Please ensure Javascript is enabled for purposes of website accessibility

Criminal Practice – Larceny – Appeals – Unpreserved Issues – Ineffective Assistance Claim

Criminal Practice – Larceny – Appeals – Unpreserved Issues – Ineffective Assistance Claim

State v. Hester (Lawyers Weekly No. 12-07-1242, 17 pp.) (Linda Stephens, J.) (Rick Elmore, J., dissenting in part & concurring in part) Appealed from Mecklenburg County Superior Court (Richard D. Boner, J.) N.C. App.

Holding: Where defendant asserts plain error in the admission of evidence but does not argue prejudice, he has waived appellate review.

Defendant also failed to preserve the issue of a fatal variance between the indictment and the evidence. Although he made a general motion to dismiss at the close of the state’s evidence, he did not specifically raise the question of a variance. He also failed to renew his motion to dismiss at the close of all evidence.

We dismiss defendant’s appeal. His ineffective assistance of counsel claim is dismissed without prejudice to his right to file a motion for appropriate relief in the superior court.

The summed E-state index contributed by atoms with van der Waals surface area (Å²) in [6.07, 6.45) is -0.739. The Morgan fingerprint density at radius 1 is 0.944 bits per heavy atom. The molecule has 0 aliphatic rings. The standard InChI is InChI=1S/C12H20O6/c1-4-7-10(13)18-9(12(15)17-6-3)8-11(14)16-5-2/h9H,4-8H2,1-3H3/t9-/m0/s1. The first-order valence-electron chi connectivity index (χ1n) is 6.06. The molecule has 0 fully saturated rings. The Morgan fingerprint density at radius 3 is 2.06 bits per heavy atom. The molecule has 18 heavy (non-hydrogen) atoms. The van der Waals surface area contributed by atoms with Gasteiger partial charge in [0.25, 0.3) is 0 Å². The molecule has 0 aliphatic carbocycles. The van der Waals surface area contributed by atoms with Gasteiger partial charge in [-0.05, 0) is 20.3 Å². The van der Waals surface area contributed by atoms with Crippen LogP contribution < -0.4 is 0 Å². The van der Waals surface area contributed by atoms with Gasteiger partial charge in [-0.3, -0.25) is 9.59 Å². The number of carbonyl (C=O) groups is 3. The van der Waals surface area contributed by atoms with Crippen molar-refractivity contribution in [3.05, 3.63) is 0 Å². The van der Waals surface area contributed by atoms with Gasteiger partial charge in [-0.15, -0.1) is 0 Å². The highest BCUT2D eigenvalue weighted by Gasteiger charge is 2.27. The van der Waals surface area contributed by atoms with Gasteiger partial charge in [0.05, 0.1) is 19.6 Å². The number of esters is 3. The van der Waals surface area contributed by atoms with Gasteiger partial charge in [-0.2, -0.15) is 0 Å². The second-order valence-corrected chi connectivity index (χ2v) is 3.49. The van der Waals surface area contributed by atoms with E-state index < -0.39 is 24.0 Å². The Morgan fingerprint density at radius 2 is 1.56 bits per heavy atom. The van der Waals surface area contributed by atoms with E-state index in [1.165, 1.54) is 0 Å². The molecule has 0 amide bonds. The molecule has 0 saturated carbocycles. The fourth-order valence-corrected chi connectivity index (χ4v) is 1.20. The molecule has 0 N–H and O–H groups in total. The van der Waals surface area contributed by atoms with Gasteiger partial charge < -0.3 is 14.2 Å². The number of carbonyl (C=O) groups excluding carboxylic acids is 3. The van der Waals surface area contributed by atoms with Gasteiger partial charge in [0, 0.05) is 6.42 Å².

(Elmore, J.) Defendant sufficiently argued plain error in the trial court’s admission of witnesses’ testimony about what they saw in a surveillance video. Defendant specifically asserts prejudice because the witnesses’ opinion testimony was the only evidence tending to show his guilt and because the trial court failed to charge the jury with interpreting the surveillance video.

The state argues it presented sufficient other evidence of defendant’s guilt: (1) the jury viewed the surveillance video on a large screen during deliberations, (2) the investigating officer testified that defendant’s employee accused defendant of committing the larceny, and (3) defendant paid the victims restitution. This evidence would not necessarily have led to defendant’s conviction absent the opinion testimony; (1) the trial court did not charge the jury with interpreting the video, (2) the employee did not testify and would naturally accuse defendant so as to avoid becoming a suspect himself, and (3) defendant testified that he paid restitution because he was responsible for hiring the employee he believed committed the larceny.



Top Legal News

See All Top Legal News


See All Commentary